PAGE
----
In 2020, the Covid-19 pandemic brought immediate attention to the potential of remote work. Two years later, remote work – and digital workplaces – are here to stay. Even when companies opt for a hybrid or onsite working model, the benefits of the digital workplace can be felt.
Implemented successfully, a digital workplace can standardize and streamline the employee user experience (UX); optimize productivity by allowing employees to easily shift focus between digital platforms; and improve compliance practices through digital security measures.
Digital workplaces are widely popular with employees. This is especially true for millennials and members of Generation Z, who are less likely to compartmentalize their work and home lives. Remote work can have an empowering effect, as employees can work from a location of their choice, collaborate with team members in other cities, and be present for at-home emergencies that might occur during the workday.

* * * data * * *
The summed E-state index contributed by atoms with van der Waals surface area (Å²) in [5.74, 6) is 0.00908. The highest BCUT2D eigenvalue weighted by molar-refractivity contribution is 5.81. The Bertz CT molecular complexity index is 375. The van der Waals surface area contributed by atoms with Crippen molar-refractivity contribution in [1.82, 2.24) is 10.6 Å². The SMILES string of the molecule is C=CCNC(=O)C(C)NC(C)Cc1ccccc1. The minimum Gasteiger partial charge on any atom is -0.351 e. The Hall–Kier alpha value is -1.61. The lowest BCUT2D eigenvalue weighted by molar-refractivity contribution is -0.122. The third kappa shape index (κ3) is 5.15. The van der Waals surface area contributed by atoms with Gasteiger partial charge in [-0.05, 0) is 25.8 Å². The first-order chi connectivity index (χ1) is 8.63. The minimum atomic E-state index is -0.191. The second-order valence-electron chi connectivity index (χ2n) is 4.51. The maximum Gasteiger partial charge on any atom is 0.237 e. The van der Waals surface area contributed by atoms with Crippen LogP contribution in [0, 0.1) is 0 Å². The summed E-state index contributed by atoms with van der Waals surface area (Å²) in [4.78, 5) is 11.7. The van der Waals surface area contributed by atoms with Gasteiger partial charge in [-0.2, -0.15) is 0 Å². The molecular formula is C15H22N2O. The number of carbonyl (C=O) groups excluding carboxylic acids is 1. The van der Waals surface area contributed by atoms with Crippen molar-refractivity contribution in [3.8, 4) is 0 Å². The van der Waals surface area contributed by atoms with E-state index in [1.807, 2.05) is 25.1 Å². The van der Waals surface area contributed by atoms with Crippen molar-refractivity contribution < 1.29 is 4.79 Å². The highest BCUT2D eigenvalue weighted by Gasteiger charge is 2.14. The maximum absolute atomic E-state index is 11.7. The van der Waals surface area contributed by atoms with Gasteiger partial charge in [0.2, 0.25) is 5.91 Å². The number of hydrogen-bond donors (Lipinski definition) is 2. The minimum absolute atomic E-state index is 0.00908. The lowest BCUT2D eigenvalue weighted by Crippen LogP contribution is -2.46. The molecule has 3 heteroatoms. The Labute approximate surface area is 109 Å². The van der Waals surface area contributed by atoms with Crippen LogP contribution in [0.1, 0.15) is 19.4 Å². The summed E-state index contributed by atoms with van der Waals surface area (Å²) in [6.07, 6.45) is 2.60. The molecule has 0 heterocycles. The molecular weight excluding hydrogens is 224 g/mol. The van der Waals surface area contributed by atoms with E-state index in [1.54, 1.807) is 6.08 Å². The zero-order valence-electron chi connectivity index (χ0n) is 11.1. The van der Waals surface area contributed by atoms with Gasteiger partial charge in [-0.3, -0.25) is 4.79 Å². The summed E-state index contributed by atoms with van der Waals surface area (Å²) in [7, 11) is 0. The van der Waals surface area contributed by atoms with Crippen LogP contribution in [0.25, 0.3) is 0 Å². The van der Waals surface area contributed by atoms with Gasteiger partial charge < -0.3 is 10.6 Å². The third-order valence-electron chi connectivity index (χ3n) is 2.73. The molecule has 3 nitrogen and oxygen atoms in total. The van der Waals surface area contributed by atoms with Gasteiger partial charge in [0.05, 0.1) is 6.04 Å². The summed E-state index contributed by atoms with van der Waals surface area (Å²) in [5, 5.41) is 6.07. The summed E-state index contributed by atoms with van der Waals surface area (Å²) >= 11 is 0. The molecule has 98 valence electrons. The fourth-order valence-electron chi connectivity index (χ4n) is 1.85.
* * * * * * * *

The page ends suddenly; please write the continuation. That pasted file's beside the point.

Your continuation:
Establishing a digital workplace can also positively impact the attraction and retention of talent. According to The Reimagined Workplace 2023, a study published by The Conference Board, organizations across many sectors have had trouble finding and retaining in-office workers. Of companies that mandate in-person work, 71% experienced problems with retention. When this survey question was posed to companies that do not mandate in-person work, only 46% reported the same issue.
Bringing a workplace online is not absent of challenges. For one, companies must establish an agile information technology (IT) infrastructure that can support remote employees, identify cyber threats, and maintain robust digital security.
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